Be the provider of choice. The economy is discouraging; we’re all worried about what will happen when things open back up—but people are hungry for services. They want to get their hair done; they want to get back to working out; they want to eat something they didn’t make at home; they want to have (or need to have) work done on their homes; they want help getting their business back on track. Whether you provide personal services or business services, there is a market for it. That market may be smaller than it was, but it’s out there. Use the tips in this post and from Krystal’s article to be the person or company they call.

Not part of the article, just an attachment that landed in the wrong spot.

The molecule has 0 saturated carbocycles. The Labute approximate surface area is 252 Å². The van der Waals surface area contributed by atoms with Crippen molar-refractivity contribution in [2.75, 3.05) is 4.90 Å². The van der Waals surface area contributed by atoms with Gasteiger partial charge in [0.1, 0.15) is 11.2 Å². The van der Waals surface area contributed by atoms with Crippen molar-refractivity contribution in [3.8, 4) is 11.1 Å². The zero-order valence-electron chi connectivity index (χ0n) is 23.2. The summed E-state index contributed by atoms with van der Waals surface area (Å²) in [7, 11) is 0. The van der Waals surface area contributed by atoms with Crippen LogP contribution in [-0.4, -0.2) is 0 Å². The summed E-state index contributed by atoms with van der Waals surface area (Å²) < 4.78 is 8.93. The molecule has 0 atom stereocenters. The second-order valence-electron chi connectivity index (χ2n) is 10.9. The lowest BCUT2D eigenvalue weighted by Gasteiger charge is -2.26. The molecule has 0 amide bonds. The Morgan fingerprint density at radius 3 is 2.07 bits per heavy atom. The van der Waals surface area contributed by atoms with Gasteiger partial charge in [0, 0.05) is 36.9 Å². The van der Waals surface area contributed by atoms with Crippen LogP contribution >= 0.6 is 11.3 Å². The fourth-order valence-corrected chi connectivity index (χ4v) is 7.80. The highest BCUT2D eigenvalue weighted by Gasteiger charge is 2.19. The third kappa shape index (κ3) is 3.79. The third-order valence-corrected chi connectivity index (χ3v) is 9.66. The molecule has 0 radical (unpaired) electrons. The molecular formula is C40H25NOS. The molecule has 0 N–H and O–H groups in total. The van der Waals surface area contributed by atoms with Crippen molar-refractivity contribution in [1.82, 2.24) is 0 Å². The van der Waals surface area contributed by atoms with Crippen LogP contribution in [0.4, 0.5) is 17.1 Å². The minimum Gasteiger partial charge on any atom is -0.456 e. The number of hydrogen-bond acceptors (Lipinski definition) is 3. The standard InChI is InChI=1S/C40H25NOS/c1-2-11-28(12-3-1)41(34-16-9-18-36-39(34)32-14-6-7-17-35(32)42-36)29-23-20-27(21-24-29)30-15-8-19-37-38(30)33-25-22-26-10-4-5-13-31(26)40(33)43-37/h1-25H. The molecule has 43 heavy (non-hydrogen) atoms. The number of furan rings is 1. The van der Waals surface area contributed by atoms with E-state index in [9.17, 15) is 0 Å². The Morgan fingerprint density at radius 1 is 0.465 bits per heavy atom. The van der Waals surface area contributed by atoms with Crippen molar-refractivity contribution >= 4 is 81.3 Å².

Above all, stay as positive as you can. Go back to the first thing I said in this article: Focus on your mission. Believing in what you do is powerful and attractive. It will draw others to you, and when they see that you care about them and their health and safety, they will want to do business with you, and you will rock reopening. I know you can do it.